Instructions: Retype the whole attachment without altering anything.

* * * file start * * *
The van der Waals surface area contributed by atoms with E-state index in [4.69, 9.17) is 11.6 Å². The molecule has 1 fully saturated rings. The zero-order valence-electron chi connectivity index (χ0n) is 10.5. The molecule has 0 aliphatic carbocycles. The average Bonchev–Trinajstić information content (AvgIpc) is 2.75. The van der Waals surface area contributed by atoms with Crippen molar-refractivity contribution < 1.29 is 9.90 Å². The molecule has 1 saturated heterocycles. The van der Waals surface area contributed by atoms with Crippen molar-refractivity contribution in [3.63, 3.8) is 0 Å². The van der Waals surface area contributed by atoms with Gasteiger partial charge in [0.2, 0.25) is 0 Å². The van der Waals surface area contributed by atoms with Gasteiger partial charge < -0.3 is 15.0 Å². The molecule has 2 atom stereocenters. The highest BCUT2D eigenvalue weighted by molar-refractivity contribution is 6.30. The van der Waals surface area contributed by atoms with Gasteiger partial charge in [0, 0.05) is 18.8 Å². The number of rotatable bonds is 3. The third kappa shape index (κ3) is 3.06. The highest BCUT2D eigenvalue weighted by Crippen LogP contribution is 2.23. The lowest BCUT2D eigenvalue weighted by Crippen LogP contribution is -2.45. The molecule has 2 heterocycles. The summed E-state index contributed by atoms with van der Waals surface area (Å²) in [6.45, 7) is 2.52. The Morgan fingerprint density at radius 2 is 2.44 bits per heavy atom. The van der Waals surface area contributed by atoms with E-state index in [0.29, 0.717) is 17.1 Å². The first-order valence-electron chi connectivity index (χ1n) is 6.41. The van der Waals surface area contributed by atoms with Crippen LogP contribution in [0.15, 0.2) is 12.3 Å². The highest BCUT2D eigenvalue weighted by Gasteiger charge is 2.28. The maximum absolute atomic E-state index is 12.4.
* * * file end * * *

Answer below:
The van der Waals surface area contributed by atoms with E-state index in [4.69, 9.17) is 11.6 Å². The molecule has 1 fully saturated rings. The zero-order valence-electron chi connectivity index (χ0n) is 10.5. The molecule has 0 aliphatic carbocycles. The average Bonchev–Trinajstić information content (AvgIpc) is 2.75. The van der Waals surface area contributed by atoms with Crippen molar-refractivity contribution < 1.29 is 9.90 Å². The molecule has 1 saturated heterocycles. The van der Waals surface area contributed by atoms with Crippen molar-refractivity contribution in [3.63, 3.8) is 0 Å². The van der Waals surface area contributed by atoms with Gasteiger partial charge in [0.2, 0.25) is 0 Å². The van der Waals surface area contributed by atoms with Gasteiger partial charge < -0.3 is 15.0 Å². The molecule has 2 atom stereocenters. The highest BCUT2D eigenvalue weighted by molar-refractivity contribution is 6.30. The van der Waals surface area contributed by atoms with Gasteiger partial charge in [0, 0.05) is 18.8 Å². The number of rotatable bonds is 3. The third kappa shape index (κ3) is 3.06. The highest BCUT2D eigenvalue weighted by Crippen LogP contribution is 2.23. The lowest BCUT2D eigenvalue weighted by Crippen LogP contribution is -2.45. The molecule has 2 heterocycles. The summed E-state index contributed by atoms with van der Waals surface area (Å²) in [6.45, 7) is 2.52. The Morgan fingerprint density at radius 2 is 2.44 bits per heavy atom. The van der Waals surface area contributed by atoms with E-state index in [0.29, 0.717) is 17.1 Å². The first-order valence-electron chi connectivity index (χ1n) is 6.41. The van der Waals surface area contributed by atoms with Crippen LogP contribution in [0.15, 0.2) is 12.3 Å². The highest BCUT2D eigenvalue weighted by Gasteiger charge is 2.28. The maximum absolute atomic E-state index is 12.4.